I asked Tim Lucas, Loan Officer (NMLS 118763) and editor of MyMortgageInsider.com, to contribute to this article. Here is what he had to say:

Tim LucasUSDA home loans are the best kept secret in home buying. If you’re not a U.S. military veteran, this is the only way to get a zero-down loan with rates even lower than those offered by Fannie Mae and Freddie Mac.

What’s the catch? None really, except that the home must be in an area designated “rural” by the US Department of Agriculture. But don’t start thinking farms and backwoods. Established suburbs across the U.S. are eligible.

The USDA has not updated their eligibility maps in nearly 15 years. Based on the census in the year 2000, the maps do not take into account the massive growth in suburban areas over the past decade and a half. For home buyers, that means a window of opportunity to pay zero-down for a home that is close to employment, schools, and recreation.

But that window is closing. USDA tried to update their maps in 2013. That date was pushed out to 2014, then again to October 2015. Will they put off updating their happily outdated maps to 2016? I sure wouldn’t count on it if I were looking for a home. Get qualified for a USDA loan now, and take advantage the least known but most advantageous loophole in the mortgage market.

What’s The Catch

By now you are probably asking “where’s the catch?” After all, if a person with less than perfect credit can buy a home with no money down, it would seem like people would fill the real estate offices with offers to buy a home. There are two small catches that can be handled by most borrowers.

The first catch is the home’s location. USDA will only offer a loan on a home that is situated in an area deemed rural. Before you stop reading, please understand this one important point. The vast majority of every county located across this great country has some area deemed rural. In fact, most of the outer lying areas of some of the biggest cities are actually deemed rural. This means that almost any major city or town will have numerous homes that qualify for USDA financing.

The second catch is actually favorable to most borrowers. USDA will only allow people with modest income to qualify for a mortgage.  Each city and county has income limits based on the number of people living in a home. If your income falls within those limits then you could get a USDA loan. In fact, USDA is quite generous and will allow people whose income is higher than the local average using their 115% rule.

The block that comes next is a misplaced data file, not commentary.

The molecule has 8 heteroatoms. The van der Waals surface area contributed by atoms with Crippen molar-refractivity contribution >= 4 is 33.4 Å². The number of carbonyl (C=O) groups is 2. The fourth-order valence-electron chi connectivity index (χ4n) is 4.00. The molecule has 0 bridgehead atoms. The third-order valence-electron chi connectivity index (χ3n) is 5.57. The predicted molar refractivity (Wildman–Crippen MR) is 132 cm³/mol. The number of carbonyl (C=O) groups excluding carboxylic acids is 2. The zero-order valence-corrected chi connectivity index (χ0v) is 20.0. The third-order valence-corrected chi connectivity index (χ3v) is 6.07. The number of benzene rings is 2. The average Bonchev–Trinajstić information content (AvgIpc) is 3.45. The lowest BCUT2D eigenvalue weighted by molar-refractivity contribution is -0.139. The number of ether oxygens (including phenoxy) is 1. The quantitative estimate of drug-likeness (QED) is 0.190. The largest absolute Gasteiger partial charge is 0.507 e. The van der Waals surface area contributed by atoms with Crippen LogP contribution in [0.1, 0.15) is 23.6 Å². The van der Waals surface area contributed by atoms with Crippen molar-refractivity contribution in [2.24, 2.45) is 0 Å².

For example, if you have 4 people living in your home and the income limit is $59,000 for your area then you could be approved for a mortgage even though your household annual income is $67,850.

What Top Real Estate Professionals Are Saying About USDA

In order to get a better perspective on some of the advantages of USDA loans I reached out to Bill Gassett, a top Grafton Mass RE/MAX Real Estate Agent who has been selling homes for nearly thirty years. Bill is one of the more well known Realtors who are consistently providing Bill Gassetthelpful information to both buyers and sellers. I knew speaking with him would give our readers a better handle on why USDA loans can be an excellent choice for getting a mortgage. So take it away Bill!

“Thanks very much for allowing me to share my expertise on USDA loans. Without a doubt this is a terrific loan product for those living in an area that would be considered rural. One of the major advantages of course with a USDA loan is the ability to come to the closing without a down payment. It is one of the few loan products besides a Veterans loan where that can happen.

For a borrower with a good income but little money saved this is a fantastic option. One of the other lesser know benefits of this program is the ability for a borrower to roll in their closing costs into the loan. Again, this comes in handy when a borrower does not have much money set aside for such things. Lastly, with a USDA loan you need to have decent credit but nothing out of the ordinary when compared to more traditional loan packages.

There are very few disadvantages to a USDA loan but if I had to come up with anything meaningful it would be that you can’t own another home within commuting distance of the property you want to purchase. In addition, income eligibility is capped at one hundred fifteen percent of the median area income. As mentioned above this loan product can only be used in what is considered a rural area. So if you live in a major city you are out of luck.

As you can see there are some real benefits to investigating whether a USDA loan is right for you!”

 

Top Central Maryland Realtors®, Chris and Karen Highland, help buyers in Frederick and surrounding areas. Even though we’re an hour from Karen and Chris Highlandboth Baltimore and Washinton D.C., both very populated areas, we have plenty of rural areas where the USDA loan is applicable.